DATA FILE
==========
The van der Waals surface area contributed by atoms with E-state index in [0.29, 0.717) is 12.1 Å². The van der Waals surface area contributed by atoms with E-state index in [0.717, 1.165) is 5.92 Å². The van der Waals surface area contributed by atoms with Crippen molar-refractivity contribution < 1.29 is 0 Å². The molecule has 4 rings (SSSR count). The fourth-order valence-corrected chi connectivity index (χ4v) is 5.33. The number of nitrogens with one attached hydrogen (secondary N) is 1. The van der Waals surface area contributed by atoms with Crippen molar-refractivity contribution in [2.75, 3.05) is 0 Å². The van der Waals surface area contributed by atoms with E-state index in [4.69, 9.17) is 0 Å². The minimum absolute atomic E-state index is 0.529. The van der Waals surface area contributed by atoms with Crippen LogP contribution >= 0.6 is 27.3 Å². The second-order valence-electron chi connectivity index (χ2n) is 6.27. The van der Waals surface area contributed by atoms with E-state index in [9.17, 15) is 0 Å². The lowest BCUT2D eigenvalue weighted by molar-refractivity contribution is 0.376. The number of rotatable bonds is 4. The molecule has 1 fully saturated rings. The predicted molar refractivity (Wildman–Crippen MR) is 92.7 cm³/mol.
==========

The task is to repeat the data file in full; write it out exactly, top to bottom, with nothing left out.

The van der Waals surface area contributed by atoms with E-state index in [0.29, 0.717) is 12.1 Å². The van der Waals surface area contributed by atoms with E-state index in [0.717, 1.165) is 5.92 Å². The van der Waals surface area contributed by atoms with Crippen molar-refractivity contribution < 1.29 is 0 Å². The molecule has 4 rings (SSSR count). The fourth-order valence-corrected chi connectivity index (χ4v) is 5.33. The number of nitrogens with one attached hydrogen (secondary N) is 1. The van der Waals surface area contributed by atoms with Crippen molar-refractivity contribution in [2.75, 3.05) is 0 Å². The van der Waals surface area contributed by atoms with E-state index in [4.69, 9.17) is 0 Å². The minimum absolute atomic E-state index is 0.529. The van der Waals surface area contributed by atoms with Crippen LogP contribution >= 0.6 is 27.3 Å². The second-order valence-electron chi connectivity index (χ2n) is 6.27. The van der Waals surface area contributed by atoms with E-state index in [9.17, 15) is 0 Å². The lowest BCUT2D eigenvalue weighted by molar-refractivity contribution is 0.376. The number of rotatable bonds is 4. The molecule has 1 fully saturated rings. The predicted molar refractivity (Wildman–Crippen MR) is 92.7 cm³/mol.